Google’s Pixel C launch received such a resounding “meh” that we initially skipped a teardown. But the Pixel C returned to headlines once Google dropped the price, offering the Pixel C as an Android N developer machine.The Android/Chrome convergence is coming, so maybe we should take a peek at that hardware after all.
Google’s first foray into tablet manufacture feels more like a designed-by-commitee piece of hardware than the ones they actually outsourced. What was the Pixel C supposed to be? Chrome OS-powered laplet? Or throwaway tablet? The tablet has tons of magnets to mount to the fancy keyboard—but with the single-window limitation of Android OS, why bother? The hardware is nicely streamlined, but stray cable boobytraps baffle. The components are wonderfully modular, but embedded in glue. Maybe the Pixel C will be better in its next life.
The heavily adhered battery of the Pixel C comes in at 34.2 Wh—which beats the 27.9 Wh 9.7″ iPad Pro, but lags behind the Surface Pro 4’s 38.2 Wh powerhouse.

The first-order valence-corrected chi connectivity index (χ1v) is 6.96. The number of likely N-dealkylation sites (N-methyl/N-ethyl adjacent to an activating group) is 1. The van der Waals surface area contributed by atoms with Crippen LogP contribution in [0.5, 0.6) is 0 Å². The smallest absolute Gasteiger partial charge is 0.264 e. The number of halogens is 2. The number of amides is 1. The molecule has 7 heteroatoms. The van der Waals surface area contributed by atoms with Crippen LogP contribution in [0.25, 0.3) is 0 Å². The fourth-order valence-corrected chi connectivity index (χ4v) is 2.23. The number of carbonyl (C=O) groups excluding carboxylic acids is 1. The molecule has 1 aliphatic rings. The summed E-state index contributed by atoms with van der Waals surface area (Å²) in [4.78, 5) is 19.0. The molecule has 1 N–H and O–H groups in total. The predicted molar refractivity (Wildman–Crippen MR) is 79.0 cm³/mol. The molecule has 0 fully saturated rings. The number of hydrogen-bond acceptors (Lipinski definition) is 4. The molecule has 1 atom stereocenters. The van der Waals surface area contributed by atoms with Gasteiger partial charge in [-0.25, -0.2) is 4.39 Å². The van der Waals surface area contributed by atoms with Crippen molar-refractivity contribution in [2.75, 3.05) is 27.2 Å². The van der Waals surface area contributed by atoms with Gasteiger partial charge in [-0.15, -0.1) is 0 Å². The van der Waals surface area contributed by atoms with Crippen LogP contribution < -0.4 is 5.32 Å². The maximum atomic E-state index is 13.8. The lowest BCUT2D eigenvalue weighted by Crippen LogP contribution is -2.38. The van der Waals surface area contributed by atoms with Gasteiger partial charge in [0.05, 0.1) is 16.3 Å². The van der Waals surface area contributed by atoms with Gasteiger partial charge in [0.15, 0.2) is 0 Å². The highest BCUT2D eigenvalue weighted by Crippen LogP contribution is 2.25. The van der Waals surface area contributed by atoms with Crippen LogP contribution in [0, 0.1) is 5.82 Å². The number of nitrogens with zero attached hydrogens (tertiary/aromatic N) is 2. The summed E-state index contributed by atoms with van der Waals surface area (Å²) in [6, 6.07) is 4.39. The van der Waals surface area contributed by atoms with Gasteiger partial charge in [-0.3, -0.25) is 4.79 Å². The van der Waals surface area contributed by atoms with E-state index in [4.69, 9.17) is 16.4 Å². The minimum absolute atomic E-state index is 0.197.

Google is mad for magnets, 17 magnets to be exact, spread throughout the whole case to allow it to connect to the keyboard. In said glue-packed keyboard, a narrow cable lines up with a magnet in the Pixel C’s case, so our bets are on Hall effect sensor. This way the keyboard instantly knows it’s attached to the tablet so “you can start typing in an instant.”
It’s no secret we love modular components, and the Pixel C is chock full of them! But for some reason, they are buried behind glue. Accordingly, the Pixel C earns a 4/10 on the repairability scale.
This is just a short review of our teardown. Check out iFixit’s full analysis, including lots of disassembly photos, on iFixit.